The whole thing feels like a bigger, better produced, more in-your-face version of British politics, but without the Ed-Miliband-eating-a-bacon-sarnie characters we all know and love. I’m just looking forward to it all being over soon tbh.
Harry Shukman, Oxford
The night of the first presidential debate, I met a Trump supporter named Bob. As Bob foamed about Muslims being as bad as Hitler, his “Infidel” t-shirt straining against his ponderous gut, it struck me his ultra-reactionary attitude wasn’t that far away from the other end of the American election.
Months earlier, at a Bernie Sanders rally in San Francisco, a large bearded man named Michael tried to sell me Bernie-themed rolling papers as his wife breastfed his son, Soul Rebel, who must have been at least four years old. We heard a lot about how the system is rigged, how Hillary’s win in the primaries must have been bogus, and how she’s probably a puppet. “She doesn’t know who she is a puppet for, which is what’s scary,” we’re told. Right.
Hopes of hearing from the reasonable middle ground were raised briefly in the form of Ken Bone – an honest looking man who asked a sincere question at a televised debate. He became a brief internet sensation as Americans admired him for his humility – he prompted a rare moment of policy discussion rather than mudslinging. Maybe there was hope.
But the edifice came crashing down when his bizarre Reddit history was unearthed, and he was found to be a huge fan of pregnant women porn. “Beautiful human submarines,” he called them. November 8 can’t come soon enough.
Grace Vielma, Manchester
Ask any Briton how they feel about the election, their answer will be “only in America.” Only in America would a reality show star with a bad toupee have a decent shot at becoming president. Only in America would a presidential candidate have raised $1.1 billion for their campaign.
We could go on and on, but instead, listen to our advice: don’t make the same mistake we did with Brexit.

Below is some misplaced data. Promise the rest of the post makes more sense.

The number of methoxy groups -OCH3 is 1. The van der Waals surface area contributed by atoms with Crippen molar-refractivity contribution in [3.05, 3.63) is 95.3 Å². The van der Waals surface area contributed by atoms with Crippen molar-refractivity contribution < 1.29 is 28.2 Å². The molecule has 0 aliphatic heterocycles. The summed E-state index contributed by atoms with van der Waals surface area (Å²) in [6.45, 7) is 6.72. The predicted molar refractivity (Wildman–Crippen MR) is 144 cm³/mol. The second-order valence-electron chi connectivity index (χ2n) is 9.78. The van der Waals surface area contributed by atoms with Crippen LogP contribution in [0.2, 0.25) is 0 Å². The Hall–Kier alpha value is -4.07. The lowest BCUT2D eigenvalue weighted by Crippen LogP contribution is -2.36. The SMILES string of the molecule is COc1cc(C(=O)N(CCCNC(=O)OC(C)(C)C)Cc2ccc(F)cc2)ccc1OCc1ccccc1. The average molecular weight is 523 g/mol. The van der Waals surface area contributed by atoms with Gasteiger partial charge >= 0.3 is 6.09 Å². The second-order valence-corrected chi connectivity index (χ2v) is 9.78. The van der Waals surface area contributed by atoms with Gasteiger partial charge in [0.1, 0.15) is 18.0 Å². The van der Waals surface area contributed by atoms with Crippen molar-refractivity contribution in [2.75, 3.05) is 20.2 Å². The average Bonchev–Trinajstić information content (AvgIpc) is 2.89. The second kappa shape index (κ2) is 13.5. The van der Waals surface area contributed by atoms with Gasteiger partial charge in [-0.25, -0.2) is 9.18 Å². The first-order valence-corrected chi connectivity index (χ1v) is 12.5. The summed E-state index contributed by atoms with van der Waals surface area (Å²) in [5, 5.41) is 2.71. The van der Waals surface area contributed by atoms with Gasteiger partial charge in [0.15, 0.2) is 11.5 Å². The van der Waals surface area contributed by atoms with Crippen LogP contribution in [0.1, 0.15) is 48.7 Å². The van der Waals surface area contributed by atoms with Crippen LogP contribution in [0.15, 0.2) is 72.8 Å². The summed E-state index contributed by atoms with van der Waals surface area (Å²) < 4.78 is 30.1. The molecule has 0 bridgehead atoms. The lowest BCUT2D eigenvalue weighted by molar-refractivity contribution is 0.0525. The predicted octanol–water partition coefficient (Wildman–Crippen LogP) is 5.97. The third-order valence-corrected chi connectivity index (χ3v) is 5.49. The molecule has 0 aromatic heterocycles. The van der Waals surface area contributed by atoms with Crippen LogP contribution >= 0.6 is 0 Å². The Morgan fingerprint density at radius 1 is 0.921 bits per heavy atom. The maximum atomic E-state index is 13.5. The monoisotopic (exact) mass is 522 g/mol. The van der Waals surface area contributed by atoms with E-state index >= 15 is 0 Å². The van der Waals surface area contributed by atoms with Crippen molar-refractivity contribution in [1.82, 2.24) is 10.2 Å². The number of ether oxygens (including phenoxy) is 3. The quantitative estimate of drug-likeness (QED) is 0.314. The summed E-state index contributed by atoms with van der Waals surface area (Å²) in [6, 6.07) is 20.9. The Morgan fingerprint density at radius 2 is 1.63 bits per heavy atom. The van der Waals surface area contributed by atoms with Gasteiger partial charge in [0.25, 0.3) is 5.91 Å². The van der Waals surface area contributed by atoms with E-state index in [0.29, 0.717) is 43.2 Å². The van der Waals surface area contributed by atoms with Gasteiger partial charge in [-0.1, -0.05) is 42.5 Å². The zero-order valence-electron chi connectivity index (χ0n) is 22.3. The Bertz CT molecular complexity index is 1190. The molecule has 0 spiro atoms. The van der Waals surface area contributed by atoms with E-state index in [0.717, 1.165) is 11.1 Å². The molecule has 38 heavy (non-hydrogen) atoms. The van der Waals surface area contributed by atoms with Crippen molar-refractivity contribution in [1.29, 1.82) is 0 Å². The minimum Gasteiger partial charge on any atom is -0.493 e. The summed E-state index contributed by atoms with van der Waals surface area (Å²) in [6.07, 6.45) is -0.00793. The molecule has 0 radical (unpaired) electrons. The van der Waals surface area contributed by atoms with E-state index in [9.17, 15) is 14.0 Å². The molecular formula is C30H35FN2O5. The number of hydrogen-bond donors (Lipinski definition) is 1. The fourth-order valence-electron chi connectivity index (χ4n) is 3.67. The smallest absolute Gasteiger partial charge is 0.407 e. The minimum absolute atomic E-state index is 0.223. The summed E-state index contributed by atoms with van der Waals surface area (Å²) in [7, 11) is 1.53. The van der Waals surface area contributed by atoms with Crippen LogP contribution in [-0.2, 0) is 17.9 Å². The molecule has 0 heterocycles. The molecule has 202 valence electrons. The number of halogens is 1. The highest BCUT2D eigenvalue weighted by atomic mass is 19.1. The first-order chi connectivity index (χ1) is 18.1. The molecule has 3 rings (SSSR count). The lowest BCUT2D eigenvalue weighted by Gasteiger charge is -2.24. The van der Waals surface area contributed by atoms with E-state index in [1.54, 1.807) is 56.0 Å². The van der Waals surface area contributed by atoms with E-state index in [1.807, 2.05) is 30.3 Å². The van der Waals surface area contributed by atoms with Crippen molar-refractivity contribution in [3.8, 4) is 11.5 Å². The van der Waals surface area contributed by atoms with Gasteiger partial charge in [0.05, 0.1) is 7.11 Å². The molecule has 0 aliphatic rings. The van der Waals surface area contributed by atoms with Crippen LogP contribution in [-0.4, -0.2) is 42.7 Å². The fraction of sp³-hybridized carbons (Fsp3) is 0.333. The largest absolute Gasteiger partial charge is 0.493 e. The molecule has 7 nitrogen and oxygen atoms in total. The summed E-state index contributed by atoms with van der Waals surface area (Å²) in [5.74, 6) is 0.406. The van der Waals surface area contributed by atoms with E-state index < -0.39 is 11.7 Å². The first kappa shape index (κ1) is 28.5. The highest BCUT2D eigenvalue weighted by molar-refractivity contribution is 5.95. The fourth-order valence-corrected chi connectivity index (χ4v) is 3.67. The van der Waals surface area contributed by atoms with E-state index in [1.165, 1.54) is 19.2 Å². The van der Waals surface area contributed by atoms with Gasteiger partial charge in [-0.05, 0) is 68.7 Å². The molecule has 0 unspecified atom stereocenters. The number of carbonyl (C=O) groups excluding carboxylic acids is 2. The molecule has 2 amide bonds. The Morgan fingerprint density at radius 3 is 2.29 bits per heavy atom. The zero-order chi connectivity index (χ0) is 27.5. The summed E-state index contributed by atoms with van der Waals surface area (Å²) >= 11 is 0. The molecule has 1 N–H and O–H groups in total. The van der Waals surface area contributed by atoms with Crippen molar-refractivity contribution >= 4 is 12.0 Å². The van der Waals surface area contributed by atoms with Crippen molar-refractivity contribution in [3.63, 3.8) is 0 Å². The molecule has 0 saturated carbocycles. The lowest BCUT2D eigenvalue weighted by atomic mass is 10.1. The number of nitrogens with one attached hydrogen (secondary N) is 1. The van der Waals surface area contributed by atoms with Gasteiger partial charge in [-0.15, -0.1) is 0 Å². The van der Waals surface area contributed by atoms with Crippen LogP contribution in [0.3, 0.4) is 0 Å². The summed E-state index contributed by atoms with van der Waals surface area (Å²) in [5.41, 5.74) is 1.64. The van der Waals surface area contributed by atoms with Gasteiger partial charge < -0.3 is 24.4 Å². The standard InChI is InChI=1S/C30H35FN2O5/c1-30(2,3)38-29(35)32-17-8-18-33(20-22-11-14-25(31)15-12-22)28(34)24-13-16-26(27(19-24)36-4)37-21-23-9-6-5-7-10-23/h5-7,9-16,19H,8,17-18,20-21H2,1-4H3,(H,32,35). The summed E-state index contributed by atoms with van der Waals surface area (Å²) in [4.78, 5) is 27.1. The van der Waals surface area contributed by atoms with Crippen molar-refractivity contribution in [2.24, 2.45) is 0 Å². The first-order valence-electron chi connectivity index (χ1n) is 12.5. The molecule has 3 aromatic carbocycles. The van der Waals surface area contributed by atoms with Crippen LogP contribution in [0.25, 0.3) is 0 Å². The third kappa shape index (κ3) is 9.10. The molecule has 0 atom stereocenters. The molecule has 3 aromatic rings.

Oli Dugmore, Stratford-upon-Avon
What’s happening in America feels quite normal or expected to me. Every piece of their society seems to be so heavily centred on consumerism – so it seems natural that one of their candidates tried and failed to launch a steak brand, and that the other is/was so complicit in corruption that you have to talk about its extent rather than its supposed existence. Then there’s Gary Johnson, a man who Google tells me doesn’t even know what “Aleppo” is.
How can those three be the candidates? That’s the best you’ve got? It’s quite interesting really, and something I’m rather glad not to be a part of. The worry a lot of us, American and not, feel signals to me we should be discussing the role of the President.
The Leader of the Free World™ isn’t such a great prospect when their surname is Trump, Clinton or Johnson. Wait, haven’t we had two of those already?
Matt McDonald, Brighton
The lunacy of the American election has really taken the heat off Britain. We’ve been a global laughing stock since June 24th – over here I believe the Washington Post referred to Brexit as an act of “economic suicide.” Well, who’s laughing now Uncle Sam?
There hasn’t been a vote in living memory with two less enticing candidates. If Hillary stood for the Tory leadership, she probably would have been nudged out by Andrea Leadsom in the first round. And yet she’s got a 92 per cent chance of winning.
What can you say about Donald Trump that hasn’t been said already? His motor-mouthed bigotry makes him better suited to a role hosting Top Gear than being leader of the free world. His vapid Aryan children are fresh out of Village of the Damned. It’s mystifying to see the people of Middle America look at this pinstriped East Coast thunderfuck, thinking “he’s the guy who’ll lower my taxes, help my small business, save our nation. I can trust him.”
I look at him and think “How much state spending goes into deporting 11 million immigrants and building a 2,000-mile wall? What bankruptcies you writing off to square that cheque, Don?”
To all voting Americans, I would say – things are actually pretty great already. Don’t fuck it all up like we did. They say “you don’t know what you’ve got till it’s gone” – I’d say this is more a case of “you don’t know what you’ve got till your nation is a scorched post-apocalyptic hellscape.”